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When students complete the ROTC program with a bachelor's degree and a minor in Military Science, they become commissioned in the U.S. Army at the rank of Second Lieutenant.
Any Northwest student may take Military Science 100- or 200 level courses without a commitment to serve in the U.S. Army upon graduation. However, students who are interested in a commission in the Army may participate in the two-year or four-year program:
Two-year ROTC Program: This program option is designed for junior and sophomore level students who were unable to enroll in ROTC during their first two academic years. The two-year program substitutes a five-week Army Leadership Training Course at Fort Knox, Kentucky, for the Military Science 100- and 200-level courses. This leadership orientation is designed for sophomores with no prior military training. Students should attend the Leadership Training Course between their sophomore and junior years.
Four-year ROTC Program: This program consists of 26 credit hours of Military Science courses on campus, which includes 20 hours of upper level ROTC courses. First-semester sophomores who did not take Military Science during their freshman year may compress the basic program during their sophomore year by taking a 100-level and a 200-level course.
All students seeking an Army commission must attend a five-week advanced training and assessment experience (Warrior Forge) in Fort Lewis, Washington, usually during the summer between their junior and senor years.
ROTC students may also compete for selection to attend additional training at the Army's Airborne or Air Assault schools, or to participate in a three-week summer internship with Army field units in either the United States or overseas.
Students who complete the ROTC program earn a minor in Military Science. In order to earn their bachelor's degree, which is required for a U.S. Army commission, they choose a major and complete coursework from any academic department at Northwest.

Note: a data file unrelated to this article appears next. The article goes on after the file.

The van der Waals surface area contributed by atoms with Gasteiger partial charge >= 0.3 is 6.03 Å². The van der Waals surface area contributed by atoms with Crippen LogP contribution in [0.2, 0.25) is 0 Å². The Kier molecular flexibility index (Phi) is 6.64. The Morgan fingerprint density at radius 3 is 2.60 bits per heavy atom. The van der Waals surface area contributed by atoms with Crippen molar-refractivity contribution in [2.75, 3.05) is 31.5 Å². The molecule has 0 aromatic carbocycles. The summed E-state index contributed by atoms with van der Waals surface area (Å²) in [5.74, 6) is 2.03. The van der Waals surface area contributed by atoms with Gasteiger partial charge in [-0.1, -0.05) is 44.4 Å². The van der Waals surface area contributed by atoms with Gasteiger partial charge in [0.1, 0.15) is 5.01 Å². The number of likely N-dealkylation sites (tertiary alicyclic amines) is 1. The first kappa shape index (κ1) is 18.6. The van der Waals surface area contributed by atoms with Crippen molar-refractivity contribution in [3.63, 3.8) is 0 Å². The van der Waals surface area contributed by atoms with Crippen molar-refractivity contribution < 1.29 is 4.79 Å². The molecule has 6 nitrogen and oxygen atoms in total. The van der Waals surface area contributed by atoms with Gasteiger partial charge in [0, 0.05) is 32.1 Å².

Northwest ROTC faculty members are all officers of the U.S. Army, and form a close-knit cadre to ensure that cadets receive the best leadership training possible. Each member of the cadre works very closely with the cadets, and the cadre meets weekly to discuss each cadet's progress as a leader.
With the exception of a five-week paid summer experience and field training exercises, all instruction is presented on campus. Several area colleges and universities offer ROTC courses, but students from those institutions attend labs twice a month on Northwest's campus.
The admission requirements are the same as those required by the institution.
If your high school offers it, consider participating in the Junior ROTC program. However, this is not required.
The typical class size is five or less students.
Faculty members, known as the cadre, work very closely with ROTC students, known as cadets, to ensure that they are gaining the leadership experience they need to become officers in the U.S. Army.
Senior cadets work side by side with their instructors to plan curriculum and labs. They are given leadership positions that require great responsibility.